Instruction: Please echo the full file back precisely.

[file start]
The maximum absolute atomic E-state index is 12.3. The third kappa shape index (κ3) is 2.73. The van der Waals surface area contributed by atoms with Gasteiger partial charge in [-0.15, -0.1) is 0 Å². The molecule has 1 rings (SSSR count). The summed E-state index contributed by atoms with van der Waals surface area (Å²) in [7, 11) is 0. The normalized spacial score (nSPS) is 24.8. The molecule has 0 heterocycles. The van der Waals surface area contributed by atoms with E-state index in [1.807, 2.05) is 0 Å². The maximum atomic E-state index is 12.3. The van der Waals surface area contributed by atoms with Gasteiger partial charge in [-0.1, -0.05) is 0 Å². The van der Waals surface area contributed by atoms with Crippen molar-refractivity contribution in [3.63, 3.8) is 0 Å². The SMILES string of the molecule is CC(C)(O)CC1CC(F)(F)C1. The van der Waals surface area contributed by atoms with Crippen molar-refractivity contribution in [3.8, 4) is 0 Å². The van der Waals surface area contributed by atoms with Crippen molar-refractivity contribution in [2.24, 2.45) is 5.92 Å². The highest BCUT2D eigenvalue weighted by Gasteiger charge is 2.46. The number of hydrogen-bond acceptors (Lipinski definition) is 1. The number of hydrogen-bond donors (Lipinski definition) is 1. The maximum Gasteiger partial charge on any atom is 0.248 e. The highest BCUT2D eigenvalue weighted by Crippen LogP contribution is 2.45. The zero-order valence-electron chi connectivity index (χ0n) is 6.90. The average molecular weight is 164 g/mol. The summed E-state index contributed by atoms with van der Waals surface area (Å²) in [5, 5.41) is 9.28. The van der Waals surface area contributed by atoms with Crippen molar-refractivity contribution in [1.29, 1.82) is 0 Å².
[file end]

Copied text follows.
The maximum absolute atomic E-state index is 12.3. The third kappa shape index (κ3) is 2.73. The van der Waals surface area contributed by atoms with Gasteiger partial charge in [-0.15, -0.1) is 0 Å². The molecule has 1 rings (SSSR count). The summed E-state index contributed by atoms with van der Waals surface area (Å²) in [7, 11) is 0. The normalized spacial score (nSPS) is 24.8. The molecule has 0 heterocycles. The van der Waals surface area contributed by atoms with E-state index in [1.807, 2.05) is 0 Å². The maximum atomic E-state index is 12.3. The van der Waals surface area contributed by atoms with Gasteiger partial charge in [-0.1, -0.05) is 0 Å². The van der Waals surface area contributed by atoms with Crippen molar-refractivity contribution in [3.63, 3.8) is 0 Å². The SMILES string of the molecule is CC(C)(O)CC1CC(F)(F)C1. The van der Waals surface area contributed by atoms with Crippen molar-refractivity contribution in [3.8, 4) is 0 Å². The van der Waals surface area contributed by atoms with Crippen molar-refractivity contribution in [2.24, 2.45) is 5.92 Å². The highest BCUT2D eigenvalue weighted by Gasteiger charge is 2.46. The number of hydrogen-bond acceptors (Lipinski definition) is 1. The number of hydrogen-bond donors (Lipinski definition) is 1. The maximum Gasteiger partial charge on any atom is 0.248 e. The highest BCUT2D eigenvalue weighted by Crippen LogP contribution is 2.45. The zero-order valence-electron chi connectivity index (χ0n) is 6.90. The average molecular weight is 164 g/mol. The summed E-state index contributed by atoms with van der Waals surface area (Å²) in [5, 5.41) is 9.28. The van der Waals surface area contributed by atoms with Crippen molar-refractivity contribution in [1.29, 1.82) is 0 Å².